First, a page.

Human FlagThe author executes a human flag pose on a signpost. Warmer weather provides new opportunities to workout on scaffolding and other public spaces.

The East Village has so many great places to work out for free – you just have to be creative. For those of you who have a hard time fitting exercise into your day, remember that fitness and life are one in the same. You don’t need a gym to work out when the whole world is a playground.

I’ve got nothing against working out in a gym, but with spring finally blooming after a long, snowy winter, my brother Danny and I couldn’t wait to venture back out to the streets of Manhattan to do another scaffolding workout.

We all have the opportunity to better our bodies every single day. Instead of sitting around waiting for things in your life to magically fall into place, go out and make opportunities for yourself. Learn to improvise with whatever’s in front of you – it’s a helpful skill in the world of fitness, but it’s an even greater asset in everyday life.

Al Kavadlo is a personal trainer, freelance writer and author of the book, “We’re Working Out! A Zen Approach to Everyday Fitness” (Muscle-up Publications, 2010). For more information visit

A Spring Scaffolding Workout

A Pollution Concern from Heating Oils

East Village Air MapCourtesy of dirtybuildings.orgA screenshot of a Web site that details the buildings in Manhattan that use No. 4 or No. 6 heating oil. Environmentalists say that the buildings produce more air pollution than all of the city’s cars and trucks combined.

Last month’s anti-smoking legislation may have irritated some Local readers, but environmentalists say that another pollutant continues to fill the air.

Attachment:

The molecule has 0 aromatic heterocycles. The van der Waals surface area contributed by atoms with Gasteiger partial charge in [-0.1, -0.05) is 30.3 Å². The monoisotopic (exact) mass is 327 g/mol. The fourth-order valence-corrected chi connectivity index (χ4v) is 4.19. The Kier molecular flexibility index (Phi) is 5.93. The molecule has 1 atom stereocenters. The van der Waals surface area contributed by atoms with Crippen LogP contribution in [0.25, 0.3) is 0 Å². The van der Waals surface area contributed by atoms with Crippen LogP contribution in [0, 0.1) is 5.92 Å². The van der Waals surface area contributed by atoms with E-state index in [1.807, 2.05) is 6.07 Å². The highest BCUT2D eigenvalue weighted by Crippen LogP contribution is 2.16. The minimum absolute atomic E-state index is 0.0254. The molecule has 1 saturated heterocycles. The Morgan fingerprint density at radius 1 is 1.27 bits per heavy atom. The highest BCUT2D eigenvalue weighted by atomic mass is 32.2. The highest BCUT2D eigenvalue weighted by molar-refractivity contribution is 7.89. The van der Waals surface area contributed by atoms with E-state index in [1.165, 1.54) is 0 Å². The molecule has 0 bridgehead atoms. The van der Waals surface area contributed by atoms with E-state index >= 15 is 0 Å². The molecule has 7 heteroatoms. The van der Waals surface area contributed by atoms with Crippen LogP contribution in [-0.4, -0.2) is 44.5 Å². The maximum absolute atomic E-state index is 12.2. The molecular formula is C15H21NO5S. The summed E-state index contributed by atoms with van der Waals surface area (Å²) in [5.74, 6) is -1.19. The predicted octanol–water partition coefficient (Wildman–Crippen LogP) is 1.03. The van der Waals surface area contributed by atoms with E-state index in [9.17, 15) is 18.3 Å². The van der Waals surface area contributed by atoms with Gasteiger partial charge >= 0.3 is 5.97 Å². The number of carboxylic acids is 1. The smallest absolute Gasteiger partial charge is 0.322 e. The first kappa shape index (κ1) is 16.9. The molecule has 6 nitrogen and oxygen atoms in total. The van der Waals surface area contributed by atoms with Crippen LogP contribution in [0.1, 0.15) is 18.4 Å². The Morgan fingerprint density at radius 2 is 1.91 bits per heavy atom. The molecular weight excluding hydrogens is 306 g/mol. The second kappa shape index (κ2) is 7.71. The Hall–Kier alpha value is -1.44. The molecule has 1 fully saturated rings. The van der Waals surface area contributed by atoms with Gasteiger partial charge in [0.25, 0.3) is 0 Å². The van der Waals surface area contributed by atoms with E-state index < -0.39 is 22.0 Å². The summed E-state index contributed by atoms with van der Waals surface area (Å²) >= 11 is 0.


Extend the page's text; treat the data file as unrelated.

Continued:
An interactive map of New York City’s “dirty buildings” on the Environmental Defense Fund Web site shows over 9,000 red and yellow dots spanning Manhattan, charting real locations of the city’s sludge-burning buildings.

Buildings utilizing No. 4 and 6 heating oil produce more soot pollution than any number of cigarettes could – more than all of New York City’s cars and trucks combined, according to Isabelle Silverman, attorney for the Environmental Defense Fund, a national advocacy group.

Environmentalists say that the buildings’ output of particulate matter can aggravate asthma, increase risk for heart and lung disease, and have other consequences. In two weeks, the Department of Environmental Protection will review a rule to gradually phase out the permits of such structures; so how many of them are in the East Village?

According to the map, the East Village has about 20 buildings burning No. 4 oil and about 20 burning No. 6, which Ms. Silverman said is attributable to the East Village’s relatively smaller apartment complexes and commercial structures. But while other high-density buildings north and west of the village continue to cough up dirty matter, all of Manhattan – which still fails federal health standards – remains susceptible.
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Getting Older, But It’s Yoga, Not Bingo